Bone requires the longest period of time to develop to full density and strength. You should expect conditioning of bone to take one to two years. To fully develop a young horse or an idle, mature horse, you may need as long as three years before you might expect him to be extremely competitive in rigorous events. However, an already well-developed athletic horse may be safely conditioned for any competition within three to six months assuming the horse has suffered no previous injuries.
Starting a Conditioning Program
Before you start in with an exercise program, you’ll want to attend to basic maintenance needs, fine-tuning where necessary. Make sure your horse’s hooves receive balanced trims and are correctly shod. Discuss dietary needs, routine parasite control and vaccination measures with your vet. Have your vet address dental needs, like floating. If wolf teeth are present on a young horse, have them pulled. Check your saddle fit to ensure the saddle won’t create back soreness. You’ll get the best performance from your horse if he’s healthy and feels comfortable, and has energy resources to draw from.
As you plan your riding strategy, your aim is to develop a solid foundation on your horse. Like building blocks, each organ system must be prepared before adding the next layer of stress. The surest way to minimize musculoskeletal injury is by letting time be the main ingredient in your conditioning recipe.
The basis of a conditioning program for any age horse and for any athletic discipline is long slow distance (LSD) work. The objective during this phase of conditioning is to slowly stress the cardiovascular and structural tissues while building your horse’s capacity to tolerate aerobic exercise. What this means is you will work your horse at relatively slow speeds of walk and trot, or slow canter, for the first several months of your program.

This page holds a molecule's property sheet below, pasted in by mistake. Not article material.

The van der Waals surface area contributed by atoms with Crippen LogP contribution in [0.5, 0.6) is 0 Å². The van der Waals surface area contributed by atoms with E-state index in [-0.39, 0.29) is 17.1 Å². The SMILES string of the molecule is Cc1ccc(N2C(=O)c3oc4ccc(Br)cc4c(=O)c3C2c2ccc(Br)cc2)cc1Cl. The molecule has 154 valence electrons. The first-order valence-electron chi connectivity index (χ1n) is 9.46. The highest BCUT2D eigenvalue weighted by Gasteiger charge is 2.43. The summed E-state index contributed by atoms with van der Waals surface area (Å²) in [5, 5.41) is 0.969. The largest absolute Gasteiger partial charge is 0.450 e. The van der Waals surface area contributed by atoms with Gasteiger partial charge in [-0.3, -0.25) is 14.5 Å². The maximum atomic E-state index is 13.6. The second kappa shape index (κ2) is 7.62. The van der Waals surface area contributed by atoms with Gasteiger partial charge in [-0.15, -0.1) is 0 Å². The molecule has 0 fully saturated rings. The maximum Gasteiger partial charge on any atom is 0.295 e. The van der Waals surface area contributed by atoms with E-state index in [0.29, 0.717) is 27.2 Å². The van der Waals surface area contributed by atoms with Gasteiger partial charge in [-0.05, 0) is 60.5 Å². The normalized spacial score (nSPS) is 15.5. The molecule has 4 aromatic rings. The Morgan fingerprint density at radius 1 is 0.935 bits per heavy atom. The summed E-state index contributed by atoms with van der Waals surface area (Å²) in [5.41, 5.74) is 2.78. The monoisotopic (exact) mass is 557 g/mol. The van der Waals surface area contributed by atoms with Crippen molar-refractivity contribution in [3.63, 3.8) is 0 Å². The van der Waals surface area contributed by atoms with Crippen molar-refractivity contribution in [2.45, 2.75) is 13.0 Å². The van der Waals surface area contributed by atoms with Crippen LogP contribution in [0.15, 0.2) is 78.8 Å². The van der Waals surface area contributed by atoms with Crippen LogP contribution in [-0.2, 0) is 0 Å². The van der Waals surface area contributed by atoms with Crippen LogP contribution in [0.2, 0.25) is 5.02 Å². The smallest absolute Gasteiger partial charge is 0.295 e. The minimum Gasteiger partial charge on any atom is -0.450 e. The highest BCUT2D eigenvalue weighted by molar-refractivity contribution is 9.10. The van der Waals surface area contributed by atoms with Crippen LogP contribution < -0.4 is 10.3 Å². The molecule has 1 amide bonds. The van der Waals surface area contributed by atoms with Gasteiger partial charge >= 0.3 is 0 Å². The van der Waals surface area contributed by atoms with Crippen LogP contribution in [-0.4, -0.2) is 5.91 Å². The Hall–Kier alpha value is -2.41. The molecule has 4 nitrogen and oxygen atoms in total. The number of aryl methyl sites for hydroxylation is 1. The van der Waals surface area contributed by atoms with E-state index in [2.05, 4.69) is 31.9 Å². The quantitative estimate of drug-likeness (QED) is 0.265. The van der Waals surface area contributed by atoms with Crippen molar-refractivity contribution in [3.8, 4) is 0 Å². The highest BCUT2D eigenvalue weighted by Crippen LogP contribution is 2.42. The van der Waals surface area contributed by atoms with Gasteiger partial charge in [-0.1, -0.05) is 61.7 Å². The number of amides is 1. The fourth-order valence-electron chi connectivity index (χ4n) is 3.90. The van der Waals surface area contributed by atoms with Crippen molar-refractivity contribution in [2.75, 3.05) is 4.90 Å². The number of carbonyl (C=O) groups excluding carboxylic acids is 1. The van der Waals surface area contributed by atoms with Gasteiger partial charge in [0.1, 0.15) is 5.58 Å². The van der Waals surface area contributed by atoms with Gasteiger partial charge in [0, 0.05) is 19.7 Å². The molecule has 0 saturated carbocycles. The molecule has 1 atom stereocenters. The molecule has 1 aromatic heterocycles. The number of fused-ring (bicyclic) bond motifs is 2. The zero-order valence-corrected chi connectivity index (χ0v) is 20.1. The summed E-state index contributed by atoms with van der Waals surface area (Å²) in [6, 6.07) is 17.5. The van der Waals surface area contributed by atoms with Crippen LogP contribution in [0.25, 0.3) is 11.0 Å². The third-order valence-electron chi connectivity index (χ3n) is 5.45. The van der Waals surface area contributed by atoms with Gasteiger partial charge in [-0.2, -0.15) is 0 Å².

Initially, your goal is to maintain LSD work for about an hour at least every other day. Your horse should be able to travel 4 to 6 miles in that hour, walking and trotting on relatively level ground. Once your horse is comfortable at this pace, you’ll want to further “stress” his tissues to gain conditioning improvements. Either increase the duration of the workout or the speed, but never both at the same time. The best approach is to slowly increase the length of each training period while maintaining the same low-level intensity of exercise. “Slow” means add another 10 to 15 minutes every four or five days. Once your horse accepts longer rides of a couple hours duration, and is still fresh and eager at the end of the ride, you can move to the next step. Gradually increase the work intensity by asking for more trot, then canter, or by adding hills to the ride. This gives his body time to accommodate the new intensity before moving to the next level of effort. Continue to monitor his legs for signs of stress, such as filling in the tendons or tendon sheaths, lameness, increased digital pulses or splints. Your horse’s appetite and attitude should remain normal all the while you ask for more effort.